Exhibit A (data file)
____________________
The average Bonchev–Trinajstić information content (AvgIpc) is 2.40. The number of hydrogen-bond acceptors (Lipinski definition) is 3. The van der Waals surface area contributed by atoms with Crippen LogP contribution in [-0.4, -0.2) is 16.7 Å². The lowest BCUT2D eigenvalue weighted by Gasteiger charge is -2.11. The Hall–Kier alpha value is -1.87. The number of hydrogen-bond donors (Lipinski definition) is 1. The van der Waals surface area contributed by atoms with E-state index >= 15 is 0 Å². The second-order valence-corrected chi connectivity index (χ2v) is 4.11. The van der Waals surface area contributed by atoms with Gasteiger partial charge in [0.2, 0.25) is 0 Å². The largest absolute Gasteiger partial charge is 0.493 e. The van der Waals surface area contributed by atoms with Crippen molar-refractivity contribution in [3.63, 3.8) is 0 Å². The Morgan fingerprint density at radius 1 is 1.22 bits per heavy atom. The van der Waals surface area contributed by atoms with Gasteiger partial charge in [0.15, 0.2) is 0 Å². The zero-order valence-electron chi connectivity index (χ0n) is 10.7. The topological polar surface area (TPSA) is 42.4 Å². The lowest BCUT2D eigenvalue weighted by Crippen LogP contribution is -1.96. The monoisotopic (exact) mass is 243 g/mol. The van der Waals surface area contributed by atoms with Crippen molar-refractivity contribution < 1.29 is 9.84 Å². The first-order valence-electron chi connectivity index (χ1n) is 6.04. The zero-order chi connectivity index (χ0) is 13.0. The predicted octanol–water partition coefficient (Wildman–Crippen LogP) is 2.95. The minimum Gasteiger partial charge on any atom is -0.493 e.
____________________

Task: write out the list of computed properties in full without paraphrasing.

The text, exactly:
The average Bonchev–Trinajstić information content (AvgIpc) is 2.40. The number of hydrogen-bond acceptors (Lipinski definition) is 3. The van der Waals surface area contributed by atoms with Crippen LogP contribution in [-0.4, -0.2) is 16.7 Å². The lowest BCUT2D eigenvalue weighted by Gasteiger charge is -2.11. The Hall–Kier alpha value is -1.87. The number of hydrogen-bond donors (Lipinski definition) is 1. The van der Waals surface area contributed by atoms with E-state index >= 15 is 0 Å². The second-order valence-corrected chi connectivity index (χ2v) is 4.11. The van der Waals surface area contributed by atoms with Gasteiger partial charge in [0.2, 0.25) is 0 Å². The largest absolute Gasteiger partial charge is 0.493 e. The van der Waals surface area contributed by atoms with Crippen molar-refractivity contribution in [3.63, 3.8) is 0 Å². The Morgan fingerprint density at radius 1 is 1.22 bits per heavy atom. The van der Waals surface area contributed by atoms with Gasteiger partial charge in [0.15, 0.2) is 0 Å². The zero-order valence-electron chi connectivity index (χ0n) is 10.7. The topological polar surface area (TPSA) is 42.4 Å². The lowest BCUT2D eigenvalue weighted by Crippen LogP contribution is -1.96. The monoisotopic (exact) mass is 243 g/mol. The van der Waals surface area contributed by atoms with Crippen molar-refractivity contribution < 1.29 is 9.84 Å². The first-order valence-electron chi connectivity index (χ1n) is 6.04. The zero-order chi connectivity index (χ0) is 13.0. The predicted octanol–water partition coefficient (Wildman–Crippen LogP) is 2.95. The minimum Gasteiger partial charge on any atom is -0.493 e.